2. I totally forgot about the rest of the field in '04. (Moseley-Braun? I don't even remember that now!).

    I think the GOP '96 was better than you remember. Buchanan and Forbes, who actually received votes, were awful weak, but the rest of the field was reasonably OK, I think -- Phil Gramm, Lamar!...OK, I have to peak...Arlen Specter, Dick Lugar, Pete Wilson. Now, it also had more than its share of joke candidates (Keyes, B-1 Bob Dornan, and the immortal Morry Taylor), but I think it's on the whole a much more distinguished group than '04 Dems. Sure, Bob Dole had his weird post-political career as America's Dirty Old Man, but overall he's at least as distinguished as Kerry, and supporters of Lugar and Lamar! don't have anything to be ashamed of.

    I don't know if the idea of Romney is better than the real thing -- I'm not sure what the difference is.

    (Oh, and alas for me, my daily paper didn't carry the Boondocks for the last half of its run. I miss great comic strips).

  3. Oh, I wasn't trying to argue that the '96 GOP field came even close to rivaling that of the Dems in '04. The Democratic field then just happened to be worst since 1996. They broke new ground.

    Daily paper? Oh those! Yeah, I suppose I read the Boondocks in the Atlanta paper in the time when it was booted from the comic page to the editorial section with the other editorial cartoons. Good times for a great strip.

  4. Thinking about it...yes, '04 was awfully weak, but it didn't even have an excuse, like, say, '88 (when Biden flamed out and Cuomo dithered and Bradley hemmed and haw-ed and Nunn and Robb realised they had no chance and Clinton withdrew the day before he would have entered...)

    I do think the GOP field in '96 is worse because it's unfair to count Specter, Wilson and Lugar, the first two of whom dropped out before voting began and Lugar barely ran a campaign at all. Of the actual candidates who campaigned and were considered legitimate contenders, you had Dole -- credible, but about five or ten years past his political prime, Alexander -- genial, likeable, but hardly A-list material; Senate Conference Chairman seems about right for him, and Buchanan and Forbes, neither of whom had held elected office, neither of whom would have stood a chance against Clinton.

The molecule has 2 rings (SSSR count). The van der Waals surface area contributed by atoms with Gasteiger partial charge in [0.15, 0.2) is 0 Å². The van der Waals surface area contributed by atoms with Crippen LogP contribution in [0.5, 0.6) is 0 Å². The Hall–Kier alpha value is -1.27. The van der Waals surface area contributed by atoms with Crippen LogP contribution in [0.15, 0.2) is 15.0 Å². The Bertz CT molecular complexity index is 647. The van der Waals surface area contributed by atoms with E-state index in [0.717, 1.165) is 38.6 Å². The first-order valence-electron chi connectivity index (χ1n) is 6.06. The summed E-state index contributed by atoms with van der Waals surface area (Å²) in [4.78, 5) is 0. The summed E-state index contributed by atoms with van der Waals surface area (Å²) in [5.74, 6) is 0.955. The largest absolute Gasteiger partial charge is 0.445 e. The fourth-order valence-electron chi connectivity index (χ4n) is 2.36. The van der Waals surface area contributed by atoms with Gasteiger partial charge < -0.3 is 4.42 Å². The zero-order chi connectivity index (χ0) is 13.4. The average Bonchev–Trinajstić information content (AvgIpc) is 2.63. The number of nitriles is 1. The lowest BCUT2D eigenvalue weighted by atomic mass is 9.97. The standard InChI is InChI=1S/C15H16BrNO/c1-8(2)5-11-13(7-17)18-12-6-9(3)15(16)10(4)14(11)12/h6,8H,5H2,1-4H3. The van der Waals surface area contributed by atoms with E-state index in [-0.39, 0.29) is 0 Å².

The test should probably be 'how many of these candidates, regardless of their actual policy standards, might have made effective Presidents?' 'Effective' measured by relevant experience, temperament, conciliatory skills and cross-partisan appeal. From 1996 you have Dole and Alexander, discounting the also-rans who never came close to standing a chance. From 2004 you have Kerry, Edwards (personal foibles, I would argue, aside), and Lieberman, who, views aside, can actually be quite an effective legislator. If the test is 'who stood a chance of winning a general election?' it's Kerry, Edwards, and possibly Clark, as opposed to the GOP field of...well, no one. (Buchanan probably would have struggled to get triple-digit electoral votes.)

  5. So which were the best presidential fields? GOP 1980? Democrat 2008 (other than how close John Edwards came)?